Only after that momentary burn, the split-second flame of the coal particles when we humans derive our intended use of heat from this matter, does the plummeting abyss of an “infinite scream through nature” curdle through the ages.  Coal is matter, made up from star dust, just like you and me, so coal is bound by the law of conservation of mass, whereby the billions of global tons of coal going into power plants come out as equally billions of tons of atmospheric gasses, particles, wastewater, or ash.  Once those atomized coal particles have released their flamed energy as heat, which boiled the water into pressurized steam that turned the turbine generator to create electricity, our centuries-old technology, then the re-organized matter, – ash and gasses – get processed through the coal plant’s regulated inner-workings to separate out the various “waste.”


The PNM San Juan Generating Station was partially closed in a December 2015 decision. “Under the final agreement reached last month, two of the plant’s four units will be retrofitted with emission-reduction technology, and the remaining two units will be retired by the end of 2017. Doing so will bring the plant into compliance with a host of federal air standards, including the Clean Power Plan, which targets greenhouse gas emissions from power plants.” -Inside Climate News, accessed 7/29/2016 (https://insideclimatenews.org/news/27012016/new-mexico-coal-plant-partial-shutdown-san-juan-generating-station-pnm).

The scream bellows through the smokestacks of the plant into the sky as carbon dioxide, mercury, sulfur, and many other particles, mixing with other particles in the environment to create carbonic acid, methylmercury, sulfuric acid, and others.  The scream aches through ash piles that are landfilled nearby, with the potential and actual examples of screaming coal ash waste breaking through barriers and laying waste to communities and rivers, if it doesn’t simply whimper a poisonous scream as a toxic leak into the groundwater below where it is stored.  The scream flows out of the plant’s pipelines of hot water into nearby lakes and streams as selenium toxicity, among many other potential poisons.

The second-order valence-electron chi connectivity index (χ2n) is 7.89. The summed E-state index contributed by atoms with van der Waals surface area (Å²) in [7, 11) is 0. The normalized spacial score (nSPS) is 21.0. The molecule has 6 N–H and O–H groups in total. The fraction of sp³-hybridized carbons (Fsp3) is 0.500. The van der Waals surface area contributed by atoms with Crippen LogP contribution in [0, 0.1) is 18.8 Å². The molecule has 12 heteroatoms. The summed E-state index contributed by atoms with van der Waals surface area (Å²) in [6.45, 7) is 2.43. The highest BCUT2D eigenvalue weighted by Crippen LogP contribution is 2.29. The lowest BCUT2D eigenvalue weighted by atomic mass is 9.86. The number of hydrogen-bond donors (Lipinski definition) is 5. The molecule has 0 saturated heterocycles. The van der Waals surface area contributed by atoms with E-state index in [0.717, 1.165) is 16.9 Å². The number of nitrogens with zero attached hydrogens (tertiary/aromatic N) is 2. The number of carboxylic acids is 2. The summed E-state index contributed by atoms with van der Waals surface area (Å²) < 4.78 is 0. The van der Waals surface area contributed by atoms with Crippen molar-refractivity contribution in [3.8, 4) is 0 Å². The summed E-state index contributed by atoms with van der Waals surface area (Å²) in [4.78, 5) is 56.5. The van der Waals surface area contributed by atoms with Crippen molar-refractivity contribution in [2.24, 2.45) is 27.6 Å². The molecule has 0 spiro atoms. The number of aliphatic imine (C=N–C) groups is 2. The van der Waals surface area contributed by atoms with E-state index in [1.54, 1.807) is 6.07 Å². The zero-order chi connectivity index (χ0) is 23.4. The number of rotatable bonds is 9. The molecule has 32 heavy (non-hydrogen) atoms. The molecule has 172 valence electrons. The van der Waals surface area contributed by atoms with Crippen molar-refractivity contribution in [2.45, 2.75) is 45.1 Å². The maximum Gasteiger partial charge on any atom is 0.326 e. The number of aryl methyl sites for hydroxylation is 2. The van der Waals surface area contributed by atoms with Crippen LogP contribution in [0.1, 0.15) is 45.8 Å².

The infinite scream of coal passing through nature becomes compounded by the screaming echoes of poisons in our environment, from greenhouse gasses from the coal mine methane released during mining, to the carbon dioxide that circles the planet through the atmosphere, and often mirrors the “bloody red” smoggy sky of Munch’s masterpiece.

002_3481 & 002_3494

Sandra Lasso casts her line to fish in Morgan Lake, a reservoir built to supply water to the APS Four Corners Power Plant (background), and a fish already caught and preserved alive on a line in the water. Although a sign at one entrance to the reservoir says “no swimming allowed,” that doesn’t stop people from fishing. Families like Sandra’s, with mother Claudia Westerbeek, Godfather Orlando Flores, and children William and Natalia Montes all having an otherwise nice day at the lake, are completely unaware of the hazards posed by the power plant. “According to the EPA’s Toxics Release Inventory, the Four Corners Steam Electric Station is the fourth-highest producer of toxins in the state.” – “Santa Fe Reporter, accessed 7/29/2016 (http://www.sfreporter.com/santafe/article-11363-saying-no-to-coal.html#sthash.6SELRi4b.dpuf).

The infinite scream of coal poisons pass through water locally, into the biosphere and bio-accumulates, even bio-magnifying through multiple flora and fauna, including you and mewith dire consequences, and continues running downstream into ever-larger bodies of water.  In fact, the infinity symbol itself is closed as the scream of carbon and mercury in the sky are absorbed and deposited into otherwise distant and isolated oceans, lakes, rivers, and forests, and intermingling with the land and water-based screams of pollution saturated from below.  A chorus of infinite screams.  These return again to the sky through warm seas generating hurricanes, or burning forests returning mercury and carbon to the sky.

And the infinite scream also sits there, bottled, in a heap of coal ash, waiting for a barrier weakness to release its wail.  Forever.  Coal has no grave.  Coal is the zombie we created to roam the planet indefinitely in its many burned forms.